This book connects all these questions to Tacitus' monograph about the disparate 'Germanic tribes' east of the Rhine. You really should read it first before reading this book. It is easily available on-line. Believe me, Tacitus is easy to read compared to Krebs. Krebs is brilliant, scholarly and witty--but some readers may resent being taken along on his ride down research lane. Personally I appreciated all the insight into researching the Humanists etc--it was 'Enlightening.' LOL.

Anyway, I hope this valuable book induces more readers to take a look at Tacitus.
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Most Recent Customer Reviews
1.0 out of 5 stars Another slam job of Anti German Propaganda
Germans are bad, thousand words, cut paste of other books, (some I even have read before), Germans are very bad, thousand words, "Hitler says the Greeks were building iconic... Read more
Published 7 months ago by Matthew Jerabek
4.0 out of 5 stars Excellent if slightly overly erudite read...
I personally loved this book because it deals with topics that I find fascinating (Latin, German, European History, etc). Read more
Published 9 months ago by Ernesto Hernandez
5.0 out of 5 stars Excellent Walk Through History
In reading Eric Larson's Garden of Beasts, I was struck how Krebs' tracing the history of Tacitus' erroneous history of the Germanic peoples influenced and legitimized Hitler's... Read more
Published 11 months ago by Frank Taylor
4.0 out of 5 stars Enjoyable
A very well written and enjoyable study of the reception of Tacitus' Germania by German intellectuals from the Renaissance to WWII. Read more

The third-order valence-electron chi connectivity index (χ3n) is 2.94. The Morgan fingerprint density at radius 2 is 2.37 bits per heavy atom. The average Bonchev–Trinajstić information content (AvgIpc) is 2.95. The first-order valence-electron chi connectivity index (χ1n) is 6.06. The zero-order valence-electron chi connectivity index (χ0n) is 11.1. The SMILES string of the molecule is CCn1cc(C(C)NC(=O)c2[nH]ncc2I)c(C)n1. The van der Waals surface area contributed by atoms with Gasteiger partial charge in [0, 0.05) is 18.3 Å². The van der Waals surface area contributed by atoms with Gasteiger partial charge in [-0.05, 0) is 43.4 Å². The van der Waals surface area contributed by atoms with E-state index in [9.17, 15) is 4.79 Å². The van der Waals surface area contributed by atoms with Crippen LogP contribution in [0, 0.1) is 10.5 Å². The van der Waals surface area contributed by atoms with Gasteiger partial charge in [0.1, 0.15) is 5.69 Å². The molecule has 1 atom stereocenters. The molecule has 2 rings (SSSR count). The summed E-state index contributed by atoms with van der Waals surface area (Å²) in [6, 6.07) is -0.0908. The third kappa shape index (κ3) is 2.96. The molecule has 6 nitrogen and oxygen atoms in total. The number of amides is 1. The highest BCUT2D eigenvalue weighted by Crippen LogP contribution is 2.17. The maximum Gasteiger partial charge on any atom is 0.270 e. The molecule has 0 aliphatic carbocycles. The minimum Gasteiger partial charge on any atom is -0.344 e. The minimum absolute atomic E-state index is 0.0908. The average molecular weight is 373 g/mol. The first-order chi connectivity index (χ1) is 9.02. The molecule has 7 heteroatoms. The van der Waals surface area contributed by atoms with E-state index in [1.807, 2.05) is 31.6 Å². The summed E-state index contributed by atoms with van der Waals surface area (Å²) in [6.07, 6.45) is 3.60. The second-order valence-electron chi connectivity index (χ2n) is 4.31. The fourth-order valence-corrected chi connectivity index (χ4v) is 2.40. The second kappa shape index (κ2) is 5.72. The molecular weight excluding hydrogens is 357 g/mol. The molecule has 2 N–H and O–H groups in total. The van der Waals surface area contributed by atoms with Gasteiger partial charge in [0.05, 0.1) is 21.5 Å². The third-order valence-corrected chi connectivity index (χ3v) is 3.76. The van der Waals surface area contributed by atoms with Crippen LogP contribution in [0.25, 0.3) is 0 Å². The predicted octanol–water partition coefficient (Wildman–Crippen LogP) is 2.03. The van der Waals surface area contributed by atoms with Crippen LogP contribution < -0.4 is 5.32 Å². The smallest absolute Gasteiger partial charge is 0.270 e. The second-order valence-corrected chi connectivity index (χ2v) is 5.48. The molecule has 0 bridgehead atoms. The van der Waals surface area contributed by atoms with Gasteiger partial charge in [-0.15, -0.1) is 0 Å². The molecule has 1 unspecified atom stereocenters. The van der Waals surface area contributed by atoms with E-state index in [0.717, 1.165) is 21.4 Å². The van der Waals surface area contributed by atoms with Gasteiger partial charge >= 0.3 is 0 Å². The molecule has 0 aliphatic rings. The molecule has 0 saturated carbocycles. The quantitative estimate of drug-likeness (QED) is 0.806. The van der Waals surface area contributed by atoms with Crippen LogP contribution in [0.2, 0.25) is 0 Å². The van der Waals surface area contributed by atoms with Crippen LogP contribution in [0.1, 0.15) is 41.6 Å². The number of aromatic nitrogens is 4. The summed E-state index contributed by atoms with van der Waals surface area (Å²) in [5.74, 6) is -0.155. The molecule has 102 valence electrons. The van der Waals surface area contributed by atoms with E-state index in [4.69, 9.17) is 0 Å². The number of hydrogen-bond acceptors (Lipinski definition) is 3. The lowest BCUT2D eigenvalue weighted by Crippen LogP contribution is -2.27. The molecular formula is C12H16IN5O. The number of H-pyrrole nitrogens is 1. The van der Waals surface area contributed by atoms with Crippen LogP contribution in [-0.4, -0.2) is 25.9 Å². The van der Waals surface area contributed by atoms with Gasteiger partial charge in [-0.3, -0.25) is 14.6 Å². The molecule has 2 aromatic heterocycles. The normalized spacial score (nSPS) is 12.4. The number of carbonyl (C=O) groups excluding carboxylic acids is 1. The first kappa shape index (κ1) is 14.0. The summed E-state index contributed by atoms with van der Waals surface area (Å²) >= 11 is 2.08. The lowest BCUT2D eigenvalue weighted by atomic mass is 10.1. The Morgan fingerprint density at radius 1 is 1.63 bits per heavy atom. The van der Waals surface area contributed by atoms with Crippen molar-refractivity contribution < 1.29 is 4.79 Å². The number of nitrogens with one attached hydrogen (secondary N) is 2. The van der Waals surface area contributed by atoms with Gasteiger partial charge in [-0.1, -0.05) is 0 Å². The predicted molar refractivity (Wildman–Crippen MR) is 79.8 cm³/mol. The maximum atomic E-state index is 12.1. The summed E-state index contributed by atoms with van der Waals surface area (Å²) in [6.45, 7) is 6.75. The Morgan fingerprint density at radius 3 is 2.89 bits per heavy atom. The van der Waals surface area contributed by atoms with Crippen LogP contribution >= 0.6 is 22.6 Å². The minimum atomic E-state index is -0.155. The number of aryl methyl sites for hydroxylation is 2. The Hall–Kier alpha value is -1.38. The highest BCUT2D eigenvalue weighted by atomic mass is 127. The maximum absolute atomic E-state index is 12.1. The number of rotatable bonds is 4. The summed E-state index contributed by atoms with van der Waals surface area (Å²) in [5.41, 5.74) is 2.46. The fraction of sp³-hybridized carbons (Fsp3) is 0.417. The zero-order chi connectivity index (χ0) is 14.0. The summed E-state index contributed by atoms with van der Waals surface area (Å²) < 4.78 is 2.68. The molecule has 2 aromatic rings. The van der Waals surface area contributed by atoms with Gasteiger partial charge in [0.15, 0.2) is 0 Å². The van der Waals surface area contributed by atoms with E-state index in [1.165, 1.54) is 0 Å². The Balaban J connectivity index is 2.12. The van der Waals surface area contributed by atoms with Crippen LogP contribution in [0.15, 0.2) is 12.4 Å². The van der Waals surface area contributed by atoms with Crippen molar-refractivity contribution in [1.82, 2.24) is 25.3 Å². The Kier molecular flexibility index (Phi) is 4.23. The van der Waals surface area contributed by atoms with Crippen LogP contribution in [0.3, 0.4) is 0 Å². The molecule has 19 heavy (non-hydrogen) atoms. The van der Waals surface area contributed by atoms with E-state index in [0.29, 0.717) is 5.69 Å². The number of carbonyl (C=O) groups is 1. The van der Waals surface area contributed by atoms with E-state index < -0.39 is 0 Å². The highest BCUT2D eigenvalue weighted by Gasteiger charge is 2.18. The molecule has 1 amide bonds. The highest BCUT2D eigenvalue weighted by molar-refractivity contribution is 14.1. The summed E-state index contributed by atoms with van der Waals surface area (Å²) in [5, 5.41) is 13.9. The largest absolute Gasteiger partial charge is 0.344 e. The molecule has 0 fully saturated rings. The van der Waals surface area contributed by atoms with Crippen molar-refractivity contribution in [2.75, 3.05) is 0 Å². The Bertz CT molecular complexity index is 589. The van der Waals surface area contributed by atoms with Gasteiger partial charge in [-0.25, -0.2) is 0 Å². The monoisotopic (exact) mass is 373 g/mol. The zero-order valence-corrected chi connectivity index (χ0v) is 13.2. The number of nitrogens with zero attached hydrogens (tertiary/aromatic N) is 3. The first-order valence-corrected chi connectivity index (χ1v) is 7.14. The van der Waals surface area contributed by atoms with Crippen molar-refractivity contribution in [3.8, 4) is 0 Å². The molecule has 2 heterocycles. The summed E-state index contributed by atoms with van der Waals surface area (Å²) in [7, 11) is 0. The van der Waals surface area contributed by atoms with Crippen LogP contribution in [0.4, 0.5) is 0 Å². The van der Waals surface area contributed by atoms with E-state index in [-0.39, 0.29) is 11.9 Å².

Published 19 months ago by R. Albin
5.0 out of 5 stars a timely warning
A timely warning especially now that pseudo-academic works are being used by the oil and gas industry along with the publicity lies which are called public relations. Read more
Published 21 months ago by Marilyn K. Hunt
5.0 out of 5 stars From crossed olive branches to the dreade Swastika
A review, by Gerald T. Westbrook, of

A Most Dangerous Book

A review, by Christopher B. Read more
Published on January 26, 2012 by Gerald T. Westbrook
3.0 out of 5 stars Not bad
While a more difficult read (due to the antiquity of the original author), the book is informative and a valuable historical reference.
Published on August 8, 2011 by Joel G. Dietrich
3.0 out of 5 stars "Okay, I'm Convinced"
The is the very long version of how an ancient Roman text was misinterpreted, abridged and possibly mistranslated to aid and abet a modern day tyrannical regime. Read more
Published on July 12, 2011 by Cary B. Barad
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More About the Author

Christopher B Krebs teaches Classics at Stanford University. He is the author of A Most Dangerous Book. Tacitus' Germania from the Roman Empire to the Third Reich as well as two further books.